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Orde blames Orangemen

February 17, 2011

By Staff Reporter

Loyalists armed with handguns and rifles took up sniper positions on rooftops and fired dozens of bullets at police while rampaging mobs hijacked cars and threw petrol and blast bombs.
The violence began on Saturday afternoon within about an hour of the re-routing of an Orange march away from the main Shankill/Falls peaceline after the Order ended dialogue with nationalist residents without agreement.
Ignoring a Parades Commission ruling, it split up into several sections with a number of parades heading off in different directions. Orangemen clashed with police, brandishing ceremonial sabres and pikes at them.
Both the UDA and UVF — supposedly on ceasefire — were involved in the clashes in Belfast, Banbridge, Derry, Larne, Carrickfergus, Newtownabbey and other loyalist towns and villages.
The chief constable, Sir Hugh Orde, said the violence was well-planned and orchestrated by both the main loyalist paramilitary groups. He blamed, however, the Orange Order for what he said was an effective “call to arms” on the eve of the march.
“Petrol bombs don’t appear by accident, blast bombs do not appear by accident and certainly firearms have to be planned to be produced in the way they were produced,” Orde said. The police chief said he had witnessed Orangemen taking off their sashes and attacking police or standing close to masked men, including known paramilitaries, who were coordinating or taking part in throwing missile at police.
Orde said “There was a call by the Orange Order for their supporters to come out and support the march, which had been banned from a certain route.”
In a late development yesterday, the North Belfast UDA said that “those who have been involved in the ongoing hostilities to call a halt to their activities.”
The statement added: “We call for calm, no matter what the provocation. We are instructing our own membership to avoid any confrontation on the streets and to steer away from any acts of violence.”
Thousands of people were involved in the violence, hijacking dozens of cars and setting them on fire. The youngest victim was 21-month-old Caleb Moore who suffered a broken skull and slashed face when attackers smashed his father’s car windows in North Belfast.
Catholic homes and property were attacked in Belfast and Ballymena, with Sinn Fein claiming loyalists were intent on dragging the IRA back into a violent response.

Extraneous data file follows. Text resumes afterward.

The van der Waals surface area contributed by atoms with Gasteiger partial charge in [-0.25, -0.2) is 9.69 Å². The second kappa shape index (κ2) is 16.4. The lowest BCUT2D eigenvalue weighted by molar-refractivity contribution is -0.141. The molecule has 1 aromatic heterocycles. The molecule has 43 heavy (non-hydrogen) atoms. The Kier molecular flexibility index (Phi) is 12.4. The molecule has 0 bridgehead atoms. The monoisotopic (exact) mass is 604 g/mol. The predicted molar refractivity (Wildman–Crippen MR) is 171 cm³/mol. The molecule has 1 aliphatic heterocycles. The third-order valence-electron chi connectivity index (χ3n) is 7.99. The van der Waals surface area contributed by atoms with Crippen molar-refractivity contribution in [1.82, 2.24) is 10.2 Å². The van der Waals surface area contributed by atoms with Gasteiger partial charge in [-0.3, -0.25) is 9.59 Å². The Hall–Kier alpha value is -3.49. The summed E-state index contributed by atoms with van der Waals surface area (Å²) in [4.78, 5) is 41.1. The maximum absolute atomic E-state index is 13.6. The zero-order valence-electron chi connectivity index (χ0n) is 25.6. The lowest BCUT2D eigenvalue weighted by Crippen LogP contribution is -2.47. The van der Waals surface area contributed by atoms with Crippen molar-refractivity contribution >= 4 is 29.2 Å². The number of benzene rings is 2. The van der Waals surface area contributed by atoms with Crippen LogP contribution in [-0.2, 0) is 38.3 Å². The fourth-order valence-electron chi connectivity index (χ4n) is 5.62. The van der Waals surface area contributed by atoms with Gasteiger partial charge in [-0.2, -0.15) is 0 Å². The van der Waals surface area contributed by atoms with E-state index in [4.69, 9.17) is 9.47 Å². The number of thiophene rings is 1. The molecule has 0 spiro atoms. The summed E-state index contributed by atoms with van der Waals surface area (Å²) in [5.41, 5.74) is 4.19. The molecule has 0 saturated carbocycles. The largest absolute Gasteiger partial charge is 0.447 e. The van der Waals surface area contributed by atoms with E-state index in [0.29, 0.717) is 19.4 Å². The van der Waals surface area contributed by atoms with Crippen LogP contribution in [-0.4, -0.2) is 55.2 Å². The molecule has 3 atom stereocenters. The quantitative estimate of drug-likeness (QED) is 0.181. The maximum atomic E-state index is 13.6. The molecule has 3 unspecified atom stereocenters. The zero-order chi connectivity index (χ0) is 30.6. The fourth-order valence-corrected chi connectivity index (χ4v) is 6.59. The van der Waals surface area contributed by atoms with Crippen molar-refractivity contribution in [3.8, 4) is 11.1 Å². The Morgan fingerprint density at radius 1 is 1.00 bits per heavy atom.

The most seriously hurt person was a 29-year-old Catholic man, critically injured in the hours before the disputed Orange parade. He remains seriously ill in hospital after a savage beating by 10 men near the Short Strand area of east Belfast.
In Ballymena, Sunday Mass was moved to another church after serious rioting in the Harryville area, scene of many recent loyalist sectarian graffiti and paint bombs attacks.
Parish priest Fr. Paul Symonds said he felt it was for the best in case Mass-goers’ cars were hijacked or people subjected to attack as they made their way to church. “It is better to be safe than sorry,” he said.
On Monday, loyalists pretending to be police officers called shops and offices in Belfast city center advising them to close early. Loyalists them blocked many main roads, preventing commuters traveling home.
In the loyalist Highfield estate, loyalists had laid an ambush for police and, once lured into the area, began pelting them with any missile they could get their hands on.
Before long, burst of what sounded like automatic gunfire rang out, repeatedly, interspersed with the thud of innumerable blast bombs. Using state-of-art camera surveillance, police knew when to take cover and there were relatively few injuries.
One civilian was shot in the neck, although he walked to a waiting ambulance. Another civilian is seriously ill with blast bomb injuries, thought to be self-inflicted.
The streets of loyalist areas of north and west Belfast soon became the scenes of running battles between mobs of youths and police which spread, after dark, to the east and south of the city.
The police were stretched to capacity to contain the rioting, unable to make arrests as they were coming under gunfire by snipers using the crowds as cover. Older loyalists used mobile phones to give orders to younger men by text message.
At the end of two days of the fiercest rioting seen in Northern Ireland for many years, the police said a total of 2000 officers and British soldiers had been deployed.
Over 50 officers had been injured with an unknown number of petrol, blast and pipe bombs thrown. Over fifty police officers were injured, one seriously. The police uncovered seven firearms and a bomb factory in the loyalist Highfield estate.
They fired over 500 plastic bullets and five live rounds while the British army fired at least one live round. Water cannon were used to try and quell the violence.
Police released video footage of Orangemen attacking police. Youths used garden ladders to scale roofs and attack police. In East Belfast, they used a digger and smashed traffic lights and liquor stores before looting the contents.
They also used heavy equipment to rob a bank cash machine. In North Down, armed loyalists held up a coach bringing elderly people back from a gospel meeting and robbed them of cash and mobile phones at gunpoint before setting the coach alight to block the road.

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